I know the rules are not fair.
I’ll take my record on Covid and the vaccines over the last three years against almost anyone’s. But I’ve made mistakes, and vaccine advocates trot them out to attack my credibility at any opportunity. Meanwhile, the media goes out of its way to excuse errors from public health experts (who, to take just one example, throughout 2021 repeatedly and wrongly predicted that the mRNA shots would essentially end Covid).
That double standard is not a reason to be paralyzed or afraid to write the truth, no matter how bad it might be, if it has a reasonable scientific basis. In August, I discussed a case report of a woman who died from a brain wasting disease three months after receiving her second mRNA shot. Few topics are more controversial or frightening, but the case report came from a physician and had appeared on a hospital company’s research Website.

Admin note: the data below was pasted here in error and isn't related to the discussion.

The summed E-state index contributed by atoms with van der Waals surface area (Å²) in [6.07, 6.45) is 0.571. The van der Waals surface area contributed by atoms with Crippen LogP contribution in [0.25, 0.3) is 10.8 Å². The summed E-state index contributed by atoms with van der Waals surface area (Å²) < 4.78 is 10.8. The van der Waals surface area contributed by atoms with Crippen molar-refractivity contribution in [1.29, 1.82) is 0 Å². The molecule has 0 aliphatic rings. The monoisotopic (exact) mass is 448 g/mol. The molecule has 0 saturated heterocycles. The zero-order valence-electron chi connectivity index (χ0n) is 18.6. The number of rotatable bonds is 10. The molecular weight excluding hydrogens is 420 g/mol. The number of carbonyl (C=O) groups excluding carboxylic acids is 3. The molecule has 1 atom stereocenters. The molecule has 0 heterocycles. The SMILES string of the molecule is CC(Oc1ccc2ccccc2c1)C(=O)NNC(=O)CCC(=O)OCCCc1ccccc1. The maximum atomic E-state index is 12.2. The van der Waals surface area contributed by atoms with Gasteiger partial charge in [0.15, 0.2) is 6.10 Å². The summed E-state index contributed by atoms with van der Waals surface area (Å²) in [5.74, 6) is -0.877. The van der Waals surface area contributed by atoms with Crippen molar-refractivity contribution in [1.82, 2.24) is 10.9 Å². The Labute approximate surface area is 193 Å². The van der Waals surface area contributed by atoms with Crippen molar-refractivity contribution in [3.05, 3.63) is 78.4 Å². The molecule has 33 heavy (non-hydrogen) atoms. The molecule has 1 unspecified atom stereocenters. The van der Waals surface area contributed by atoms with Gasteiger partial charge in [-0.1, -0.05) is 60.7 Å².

But it is a reason NOT to speculate baselessly - and to know that doing so only plays into the hands of those people who want to smear all of us as “anti-vax” crazies.
I suspect some of you won’t like this post, that you will think I am undercutting people who are just trying to raise crucial questions about the mRNAs.
But it is because those questions are so crucial that vaccine skeptics must be cautious - that we cannot afford to make these mistakes.
I give you my word I will do everything I can to resist the temptation to push past what we know, or to be clear why I’m speculating if I do. As for Steve Kirsch, I hope he does more than just update his post, as he has. I hope he apologizes - and is more careful in the future.